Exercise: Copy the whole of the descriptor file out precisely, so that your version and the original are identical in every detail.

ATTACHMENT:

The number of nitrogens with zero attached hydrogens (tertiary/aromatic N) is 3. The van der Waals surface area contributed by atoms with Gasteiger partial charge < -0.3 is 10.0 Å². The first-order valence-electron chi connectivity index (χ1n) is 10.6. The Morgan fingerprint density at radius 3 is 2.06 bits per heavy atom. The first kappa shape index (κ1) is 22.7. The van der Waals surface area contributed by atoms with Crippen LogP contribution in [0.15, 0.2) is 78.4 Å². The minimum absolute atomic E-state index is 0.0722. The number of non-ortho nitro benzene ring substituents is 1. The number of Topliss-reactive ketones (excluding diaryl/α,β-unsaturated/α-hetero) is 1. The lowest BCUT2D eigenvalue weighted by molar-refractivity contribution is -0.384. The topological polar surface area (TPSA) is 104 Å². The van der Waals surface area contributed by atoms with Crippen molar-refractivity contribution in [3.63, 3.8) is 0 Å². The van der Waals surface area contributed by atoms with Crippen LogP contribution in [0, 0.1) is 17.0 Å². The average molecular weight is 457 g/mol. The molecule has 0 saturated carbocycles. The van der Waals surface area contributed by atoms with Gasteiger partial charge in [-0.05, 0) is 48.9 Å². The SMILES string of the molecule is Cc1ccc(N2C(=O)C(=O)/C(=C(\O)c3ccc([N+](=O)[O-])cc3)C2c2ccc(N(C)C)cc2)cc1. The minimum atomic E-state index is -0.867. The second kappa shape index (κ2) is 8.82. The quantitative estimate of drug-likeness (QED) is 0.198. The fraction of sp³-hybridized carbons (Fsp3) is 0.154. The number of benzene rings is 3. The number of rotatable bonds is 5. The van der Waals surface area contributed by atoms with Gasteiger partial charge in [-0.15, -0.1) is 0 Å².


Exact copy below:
The number of nitrogens with zero attached hydrogens (tertiary/aromatic N) is 3. The van der Waals surface area contributed by atoms with Gasteiger partial charge < -0.3 is 10.0 Å². The first-order valence-electron chi connectivity index (χ1n) is 10.6. The Morgan fingerprint density at radius 3 is 2.06 bits per heavy atom. The first kappa shape index (κ1) is 22.7. The van der Waals surface area contributed by atoms with Crippen LogP contribution in [0.15, 0.2) is 78.4 Å². The minimum absolute atomic E-state index is 0.0722. The number of non-ortho nitro benzene ring substituents is 1. The number of Topliss-reactive ketones (excluding diaryl/α,β-unsaturated/α-hetero) is 1. The lowest BCUT2D eigenvalue weighted by molar-refractivity contribution is -0.384. The topological polar surface area (TPSA) is 104 Å². The van der Waals surface area contributed by atoms with Crippen molar-refractivity contribution in [3.63, 3.8) is 0 Å². The van der Waals surface area contributed by atoms with Crippen LogP contribution in [0, 0.1) is 17.0 Å². The average molecular weight is 457 g/mol. The molecule has 0 saturated carbocycles. The van der Waals surface area contributed by atoms with Gasteiger partial charge in [-0.05, 0) is 48.9 Å². The SMILES string of the molecule is Cc1ccc(N2C(=O)C(=O)/C(=C(\O)c3ccc([N+](=O)[O-])cc3)C2c2ccc(N(C)C)cc2)cc1. The minimum atomic E-state index is -0.867. The second kappa shape index (κ2) is 8.82. The quantitative estimate of drug-likeness (QED) is 0.198. The fraction of sp³-hybridized carbons (Fsp3) is 0.154. The number of benzene rings is 3. The number of rotatable bonds is 5. The van der Waals surface area contributed by atoms with Gasteiger partial charge in [-0.15, -0.1) is 0 Å².